Sunshine and air pollution
Keep your service SunSmart and respond to the dangers associated with air pollution.
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Services are required to provide a safe learning environment for children.
- Early learning centres should be SunSmart
- Early learning centres should respond to the dangers associated with air pollution
- Further information
Keeping children safe from sun damage is critical. Excessive sun exposure increases the risk of developing skin cancers including melanoma, in later life.
The Cancer Society's free online training module provides teachers with information about being sun smart and tools to support their service to do this.
If they get a pass rate of at least 80% in the final quiz, they will receive a certificate and a reminder of their own identified call to action. Teachers can use this course to show that they are meeting the Code of Professional Responsibility by showing their:
- commitment to learners – promoting the wellbeing of learners and protecting them from harm
- commitment to families and whānau – engaging families and whānau in their children’s learning
- commitment to the Standards of Professional Learning and Professional Relationships.
Sun protection policies
Centres should develop a sun protection policy and practice to keep children safe and comfortable when they’re outside. This should be shared with parents and carers.
Sun protection policies should include:
- sun hats
See the Cancer Society's sample policy for early childhood centres to help you to develop your own policy.
Air pollution can be a big threat to children’s health. Their lungs are developing and they breathe proportionally more air than adults. Children are also often outside more than adults.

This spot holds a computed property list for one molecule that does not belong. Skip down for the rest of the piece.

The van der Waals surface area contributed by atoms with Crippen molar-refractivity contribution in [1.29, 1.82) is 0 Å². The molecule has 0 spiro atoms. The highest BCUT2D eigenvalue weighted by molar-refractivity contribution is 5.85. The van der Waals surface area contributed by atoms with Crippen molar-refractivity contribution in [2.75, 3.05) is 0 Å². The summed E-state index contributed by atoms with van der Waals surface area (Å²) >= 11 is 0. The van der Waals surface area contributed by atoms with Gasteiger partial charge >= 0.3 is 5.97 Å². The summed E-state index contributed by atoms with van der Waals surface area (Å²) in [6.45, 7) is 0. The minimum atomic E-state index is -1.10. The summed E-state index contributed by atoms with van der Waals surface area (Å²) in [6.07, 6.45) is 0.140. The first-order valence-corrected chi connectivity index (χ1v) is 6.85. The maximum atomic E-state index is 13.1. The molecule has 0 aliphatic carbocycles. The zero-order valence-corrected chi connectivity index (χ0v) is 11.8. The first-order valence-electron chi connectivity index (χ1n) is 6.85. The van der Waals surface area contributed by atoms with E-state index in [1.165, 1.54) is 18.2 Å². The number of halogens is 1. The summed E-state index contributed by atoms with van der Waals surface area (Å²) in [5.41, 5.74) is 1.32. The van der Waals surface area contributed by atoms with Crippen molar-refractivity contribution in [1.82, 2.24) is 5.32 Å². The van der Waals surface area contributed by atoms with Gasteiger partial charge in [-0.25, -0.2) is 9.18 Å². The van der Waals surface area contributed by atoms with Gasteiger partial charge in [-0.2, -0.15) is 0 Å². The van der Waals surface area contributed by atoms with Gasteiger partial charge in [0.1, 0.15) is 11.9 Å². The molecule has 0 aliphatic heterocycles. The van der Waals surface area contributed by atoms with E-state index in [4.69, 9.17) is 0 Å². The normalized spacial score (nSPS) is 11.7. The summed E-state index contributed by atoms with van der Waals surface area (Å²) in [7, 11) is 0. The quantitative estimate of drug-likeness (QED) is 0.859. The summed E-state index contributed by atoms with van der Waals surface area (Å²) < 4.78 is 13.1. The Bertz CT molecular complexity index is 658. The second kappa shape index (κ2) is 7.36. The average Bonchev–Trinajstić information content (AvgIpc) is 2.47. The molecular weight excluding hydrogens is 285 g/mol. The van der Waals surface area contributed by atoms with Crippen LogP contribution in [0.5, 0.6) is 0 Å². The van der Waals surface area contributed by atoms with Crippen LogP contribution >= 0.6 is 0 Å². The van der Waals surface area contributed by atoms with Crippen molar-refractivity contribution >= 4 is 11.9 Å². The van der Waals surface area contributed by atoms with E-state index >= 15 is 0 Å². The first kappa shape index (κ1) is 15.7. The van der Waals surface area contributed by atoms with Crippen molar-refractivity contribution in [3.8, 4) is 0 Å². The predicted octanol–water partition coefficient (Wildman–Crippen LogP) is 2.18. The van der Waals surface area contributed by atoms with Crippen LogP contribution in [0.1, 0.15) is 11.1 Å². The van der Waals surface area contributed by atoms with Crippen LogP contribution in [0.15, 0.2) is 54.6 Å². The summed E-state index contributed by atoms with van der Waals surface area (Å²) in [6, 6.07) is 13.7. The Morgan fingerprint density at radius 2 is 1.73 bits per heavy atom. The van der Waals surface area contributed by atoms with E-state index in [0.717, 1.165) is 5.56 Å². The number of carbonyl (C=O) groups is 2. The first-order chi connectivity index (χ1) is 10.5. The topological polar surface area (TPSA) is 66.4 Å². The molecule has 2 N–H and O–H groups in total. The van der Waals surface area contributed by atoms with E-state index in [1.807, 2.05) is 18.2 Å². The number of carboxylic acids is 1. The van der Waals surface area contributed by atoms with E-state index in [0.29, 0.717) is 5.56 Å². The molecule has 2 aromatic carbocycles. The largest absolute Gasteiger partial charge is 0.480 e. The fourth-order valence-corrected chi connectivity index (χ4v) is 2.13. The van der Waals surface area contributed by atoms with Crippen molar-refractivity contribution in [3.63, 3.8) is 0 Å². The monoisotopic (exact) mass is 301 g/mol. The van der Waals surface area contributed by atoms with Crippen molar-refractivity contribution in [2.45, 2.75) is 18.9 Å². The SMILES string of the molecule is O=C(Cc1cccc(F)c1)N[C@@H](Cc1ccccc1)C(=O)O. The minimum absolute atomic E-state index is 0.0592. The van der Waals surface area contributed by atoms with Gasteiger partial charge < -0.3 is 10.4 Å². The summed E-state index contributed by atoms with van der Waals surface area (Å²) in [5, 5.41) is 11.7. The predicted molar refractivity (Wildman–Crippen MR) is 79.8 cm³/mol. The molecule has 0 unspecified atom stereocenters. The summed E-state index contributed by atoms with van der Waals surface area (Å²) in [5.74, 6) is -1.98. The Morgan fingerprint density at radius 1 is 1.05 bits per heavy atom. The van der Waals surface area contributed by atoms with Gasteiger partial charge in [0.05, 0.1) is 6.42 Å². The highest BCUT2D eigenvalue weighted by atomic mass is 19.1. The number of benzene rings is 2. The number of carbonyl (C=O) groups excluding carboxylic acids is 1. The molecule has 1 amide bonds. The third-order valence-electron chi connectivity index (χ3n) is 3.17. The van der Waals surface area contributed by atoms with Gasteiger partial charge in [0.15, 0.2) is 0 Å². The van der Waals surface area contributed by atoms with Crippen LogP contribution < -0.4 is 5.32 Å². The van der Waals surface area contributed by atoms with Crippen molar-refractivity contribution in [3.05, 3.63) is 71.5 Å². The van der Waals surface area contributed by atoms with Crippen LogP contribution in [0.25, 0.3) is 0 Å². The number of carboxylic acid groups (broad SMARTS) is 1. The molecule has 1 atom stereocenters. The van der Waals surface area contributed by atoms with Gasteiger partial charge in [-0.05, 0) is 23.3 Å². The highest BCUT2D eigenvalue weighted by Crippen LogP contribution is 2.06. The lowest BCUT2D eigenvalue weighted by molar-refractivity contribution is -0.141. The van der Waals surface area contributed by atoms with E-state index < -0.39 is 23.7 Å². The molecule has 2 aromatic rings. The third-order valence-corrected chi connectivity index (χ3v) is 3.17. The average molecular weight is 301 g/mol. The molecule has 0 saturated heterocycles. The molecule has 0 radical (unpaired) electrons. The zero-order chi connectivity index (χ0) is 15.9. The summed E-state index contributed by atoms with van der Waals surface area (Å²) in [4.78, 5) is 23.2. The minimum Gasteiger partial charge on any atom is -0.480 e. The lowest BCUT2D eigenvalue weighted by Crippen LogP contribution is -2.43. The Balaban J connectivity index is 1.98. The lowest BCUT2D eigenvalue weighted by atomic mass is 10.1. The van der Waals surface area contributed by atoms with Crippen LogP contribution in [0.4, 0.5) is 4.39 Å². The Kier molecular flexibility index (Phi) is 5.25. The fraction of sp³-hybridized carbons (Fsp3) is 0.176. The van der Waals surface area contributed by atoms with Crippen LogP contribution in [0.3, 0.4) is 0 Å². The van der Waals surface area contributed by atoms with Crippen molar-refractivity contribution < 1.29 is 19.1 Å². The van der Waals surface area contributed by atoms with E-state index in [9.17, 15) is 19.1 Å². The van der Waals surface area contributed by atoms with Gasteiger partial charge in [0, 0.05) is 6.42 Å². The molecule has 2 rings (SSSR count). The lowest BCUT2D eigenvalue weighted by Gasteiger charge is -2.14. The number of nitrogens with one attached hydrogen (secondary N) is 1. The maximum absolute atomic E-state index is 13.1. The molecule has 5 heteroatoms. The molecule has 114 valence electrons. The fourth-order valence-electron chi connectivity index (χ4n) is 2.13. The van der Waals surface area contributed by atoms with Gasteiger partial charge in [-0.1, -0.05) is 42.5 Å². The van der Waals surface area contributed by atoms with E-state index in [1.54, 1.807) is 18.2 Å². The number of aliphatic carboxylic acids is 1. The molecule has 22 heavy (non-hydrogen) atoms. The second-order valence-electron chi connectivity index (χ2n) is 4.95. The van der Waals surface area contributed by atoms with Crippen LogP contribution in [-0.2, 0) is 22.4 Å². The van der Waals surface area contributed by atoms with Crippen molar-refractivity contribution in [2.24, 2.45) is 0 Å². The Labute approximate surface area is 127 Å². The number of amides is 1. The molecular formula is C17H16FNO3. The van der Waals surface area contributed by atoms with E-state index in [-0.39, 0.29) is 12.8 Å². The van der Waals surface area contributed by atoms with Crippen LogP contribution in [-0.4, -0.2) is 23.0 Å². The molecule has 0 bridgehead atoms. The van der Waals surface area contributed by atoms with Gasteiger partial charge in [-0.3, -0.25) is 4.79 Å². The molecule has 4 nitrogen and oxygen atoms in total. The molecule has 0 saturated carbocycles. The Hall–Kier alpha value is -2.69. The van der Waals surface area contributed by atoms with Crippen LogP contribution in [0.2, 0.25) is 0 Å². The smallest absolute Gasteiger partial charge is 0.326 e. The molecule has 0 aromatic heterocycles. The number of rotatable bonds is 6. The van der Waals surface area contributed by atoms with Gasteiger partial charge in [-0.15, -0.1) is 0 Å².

The tiny particles in air pollution can cause long-term health problems. They can cause asthma and bronchitis and can lead to problems like lung cancer and heart disease.
Air pollution and the location of services
Because vehicles cause a lot of pollution, there may be more risk of air pollution if your early learning service is located:
- within five metres of a busy intersection or a busy area
- within 20 metres of a busy road
- within 100 metres of a motorway.
Other places with a high risk of air pollution are:
- near a railway or industrial area
- underneath an airport flight path
- near land that has been contaminated, for example, by industry or horticulture
- near petrol stations or services like spray painters.
Ways to keep children safe
There are small things you can do to keep children safe.
- If your early learning service or kōhanga reo is near a road, have the outside play area as far away from the road as possible.
- Ask parents to turn off their car engines when they drop off or pick up their children.
- If the children are going on an excursion, choose times when there isn’t as much traffic.
- If you’re worried about the air quality at your service, contact your local regional council.
- Encourage your regional council to include provisions for early learning services in their plans and encourage your regional council to have air plans that cover your early learning service or kōhanga reo.
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